At this time, kava is not recommended for use by anyone who has any liver problems or who is a regular consumer of alcohol. Use of kava for more than four weeks requires close monitoring of liver enzymes once every four to six weeks. Patients should be instructed to discontinue use of kava if symptoms of jaundice (e.g., dark urine, yellowing of the eyes) occur. Nonspecific symptoms of liver disease include nausea, vomiting, light-colored stools, unusual tiredness, weakness, stomach or abdominal pain, and loss of appetite. Kava is not recommended for use by pregnant or breastfeeding women.

Kava has the potential to interact with a wide range of medications and may also potentiate the effects of benzodiazepines, barbiturates, and prescription sedative drugs (sleeping pills).21 There is also evidence that kava interferes with dopamine or other drugs used in the treatment of Parkinson’s disease; therefore, until this issue is resolved, kava extract should not be used by patients with Parkinson’s disease.22



Effective treatment for anxiety must address psychological as well as physiological factors. In that regard, it is important to follow these recommendations:

• Reduce or eliminate the use of stimulants.

• Follow the dietary, lifestyle, and supplement recommendations in the chapter “Stress Management,” as well as those given below.

Note: If you are currently taking a sedative-hypnotic or antidepressant drug, you will need to work with a physician to get off the drug. Stopping the drug on your own can be dangerous; you absolutely must have proper medical supervision.


Follow the guidelines in the chapter “A Health-Promoting Diet.” It is especially important to:

• Eliminate or restrict caffeine

• Eliminate or restrict alcohol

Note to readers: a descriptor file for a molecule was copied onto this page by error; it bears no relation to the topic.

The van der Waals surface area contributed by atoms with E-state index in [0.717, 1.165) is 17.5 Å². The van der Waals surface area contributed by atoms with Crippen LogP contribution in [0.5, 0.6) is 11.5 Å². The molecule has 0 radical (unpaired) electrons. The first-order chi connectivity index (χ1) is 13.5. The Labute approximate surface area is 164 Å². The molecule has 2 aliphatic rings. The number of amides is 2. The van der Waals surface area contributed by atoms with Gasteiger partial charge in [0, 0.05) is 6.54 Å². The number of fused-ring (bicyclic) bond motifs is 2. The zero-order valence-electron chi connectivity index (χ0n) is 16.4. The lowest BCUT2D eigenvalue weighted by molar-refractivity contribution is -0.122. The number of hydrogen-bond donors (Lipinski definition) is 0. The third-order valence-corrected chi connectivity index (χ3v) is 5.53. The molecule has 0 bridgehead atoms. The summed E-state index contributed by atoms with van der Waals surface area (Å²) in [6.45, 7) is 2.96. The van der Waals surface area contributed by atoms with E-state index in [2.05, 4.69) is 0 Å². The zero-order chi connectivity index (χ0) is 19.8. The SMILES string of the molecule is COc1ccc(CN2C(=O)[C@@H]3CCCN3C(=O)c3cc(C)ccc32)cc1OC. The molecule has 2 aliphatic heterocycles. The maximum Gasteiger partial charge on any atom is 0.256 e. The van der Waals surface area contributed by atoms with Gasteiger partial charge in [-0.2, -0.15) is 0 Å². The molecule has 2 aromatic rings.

• Eliminate refined carbohydrates

• Increase the potassium-to-sodium ratio of the diet

• Eat regular planned meals in a relaxed environment

• Control food allergies


Follow the recommendations in the chapter “A Health-Promoting Lifestyle” and the chapter “Stress Management.” It is especially important to:

• Identify stressors

• Eliminate or reduce sources of stress

• Identify negative coping patterns and replace them with positive ones

• Perform a relaxation/breathing exercise for a minimum of five minutes twice a day

• Manage time effectively

• Enhance relationships through better communication

• Get regular exercise

Nutritional Supplements

• A high-potency multiple vitamin and mineral formula as described in the chapter “Supplementary Measures”

• Key individual nutrients:

  images Calcium: 1,000 mg per day

  images Magnesium: 350 to 500 mg per day.

  images Vitamin D3: 2,000 to 4,000 IU per day (ideally, measure blood levels and adjust dosage accordingly)

  images Vitamin B6: 25 to 50 mg per day

  images Folic acid: 800 mcg per day

  images Vitamin B12: 800 mcg per day

  images Vitamin K2 (MK-7): 100 mcg per day

• Fish oils: 1,000 to 3,000 mg EPA + DHA per day

• Flaxseed oil: 1 tbsp per day

• One of the following:

  images Grape seed extract (>95% procyanidolic oligomers): 100 to 300 mg per day

  images Pine bark extract (>95% procyanidolic oligomers): 100 to 300 mg per day

  images Or some other flavonoid-rich extract with a similar flavonoid content, “super greens formula,” or another plant-based antioxidant that can provide an oxygen radical absorption capacity (ORAC) of 3,000 to 6,000 units or more per day

Botanical Medicines

• One of the following:

  images Panax ginseng (Chinese or Korean ginseng):

High-quality crude ginseng root: 1.5 to 2 g one to three times per day

Fluid extract (containing a minimum of 10.5 mg/ml ginsenosides with an Rb1/Rg1 ratio of 2:1): 2 to 4 ml (1/2 to 1 tsp) one to three times per day

Solid (dry powdered) extract (standardized to contain 5% ginsenosides with an Rb1/Rg1 ratio of 2:1): 250 to 500 mg one to three times per day

  images Siberian ginseng (Eleutherococcus senticosus):

Dried root: 2 to 4 g one to three times per day

Fluid extract (1:1): 2 to 4 ml (1/2 to 1 tsp) or 2 to 4 g one to three times per day

Solid (dry powdered) extract (20:1, or standardized to contain more than 1% eleutheroside E): 100 to 200 mg or 2 to 4 g one to three times per day

  images Rhodiola rosea (Arctic root): For a dosage target of 3.6 to 7.2 mg rosavin, the daily dose would be 360 to 600 mg for an extract standardized for 1% rosavin, 180 to 300 mg for 2% rosavin, and 100 to 200 mg for 3.6% rosavin.

  images Withania somnifera (ashwagandha), equivalent to Sensoril: 125 to 250 mg per day22

  images Kava (Piper methysticum): dosage equivalent to 45 to 70 mg kavalactones three times per day